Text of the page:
A pair of eggs costs less than Rs8 today whereas 100gm of tur dal costs between Rs16 and Rs20
New Delhi: The recent spurt in the prices of pulses is causing much heartburn to governments and consumers. But this is not the first time that prices of pulses have shot up; within the foodgrain basket, production and price shocks are fairly regular for pulses but rare for rice or wheat.
So, how has the Indian consumer responded? Well, by shifting to cheaper sources of protein, like eggs for instance, according to available data.
For instance, in 1961, the per capita availability of pulses in India was a decent 25kg per year. That came down to 15kg per person per year by 2013, as per agriculture ministry data. During this time, the per capita availability of eggs went up from 7 per year to 58 per year.
Consumption data provided by the National Sample Survey Office shows a declining trend in the consumption of pulses—from 11.8kg per person per year in 1987-88 to 8.4kg per person per year in 2009-10. During this time, the consumption of eggs went up from 6 per year to 21 per year in rural India and from 17 to 32 in urban areas.
There is every reason to believe that the trend continues. More so as the poultry sector in India is booming—the production of eggs went up from 30 billion in 1999-2000 to nearly 70 billion in 2012-13, according to agriculture ministry data.
Greater egg production also means they have become cheaper—a pair of eggs costs less than ₹ 8 today whereas 100 grams of tur dal (pigeon pea) costs between ₹ 16 and ₹ 20.
Consumption of protein-rich coarse grains and pulses has decreased significantly as they have become more expensive, said O.P. Singh, a core committee member of Poultry India, an industry body.
People have responded with higher consumption of eggs and chicken, Singh said, adding, “going by the merit of protein, eggs are easily digestible, they are available, affordable and, most importantly, cannot be adulterated. But still there is a paradigm of selectivity based on eating habits and regional biases that we are trying to overcome through campaigns."
According to Singh, in the last two months as pulse prices shot up, sale of eggs went up by 1.7%.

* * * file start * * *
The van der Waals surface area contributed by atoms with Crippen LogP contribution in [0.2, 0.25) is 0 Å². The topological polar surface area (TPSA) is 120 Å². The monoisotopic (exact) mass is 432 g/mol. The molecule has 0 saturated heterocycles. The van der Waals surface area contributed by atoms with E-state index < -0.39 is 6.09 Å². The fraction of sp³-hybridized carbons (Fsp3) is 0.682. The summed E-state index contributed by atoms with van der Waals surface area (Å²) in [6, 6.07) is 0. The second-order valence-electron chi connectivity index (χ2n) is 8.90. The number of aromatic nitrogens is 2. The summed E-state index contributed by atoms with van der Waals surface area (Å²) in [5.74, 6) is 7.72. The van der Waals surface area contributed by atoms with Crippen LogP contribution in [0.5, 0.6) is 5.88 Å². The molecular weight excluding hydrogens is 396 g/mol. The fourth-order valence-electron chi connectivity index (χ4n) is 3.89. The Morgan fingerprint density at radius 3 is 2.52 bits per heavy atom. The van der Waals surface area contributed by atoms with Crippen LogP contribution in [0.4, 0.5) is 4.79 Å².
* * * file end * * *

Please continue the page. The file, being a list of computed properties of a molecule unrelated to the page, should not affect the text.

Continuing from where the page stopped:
As governments struggle to increase the production of pulses, the poultry sector could well be the solution to India’s hunger problem and the way out for farmers battered by deficit rainfall or untimely showers. In the last decade, the number of poultry farmers have nearly doubled—going from 3 million to 6 million.
India is home to a quarter of the world’s hungry—195 million out of 795 million globally. Moreover, prevalence of protein malnourishment among children under five is high and every second child is stunted, meaning they have low height for their age, according to the National Family Health Survey data (2005-06).
In June, the Right to Food campaign released a map showing a state-wise break-up of eggs served per week to under-six children in government day care centres (anganwadis under the Integrated Child Development Services).
The numbers are telling: one egg per week in Bihar, one in Kerala, two in Karnataka, two in Odisha, three in Tamil Nadu, three in West Bengal, four in Andhra Pradesh and seven in Telangana.
The rest of India is a blank space on that map. Is that due to the politics of nutrition or actual dietary preferences?
Dipa Sinha, fellow at the Centre for Equity Studies, Delhi, and part of the Right To Food Campaign, said states like Madhya Pradesh and Uttar Pradesh recently started providing milk in anganwadis but that is proving to be a logistical challenge.
“Eggs are important for nutritional security due to the production gap in pulses. More importantly, social groups that are most malnourished, like the scheduled castes and tribes, are non-vegetarians. It is the upper caste Hindus who are imposing a no-egg diet (in anganwadis).
In today’s environment you cannot imagine an ad campaign like ‘Sunday ho ya Monday, roj khao ande’ that we grew up with," added Sinha.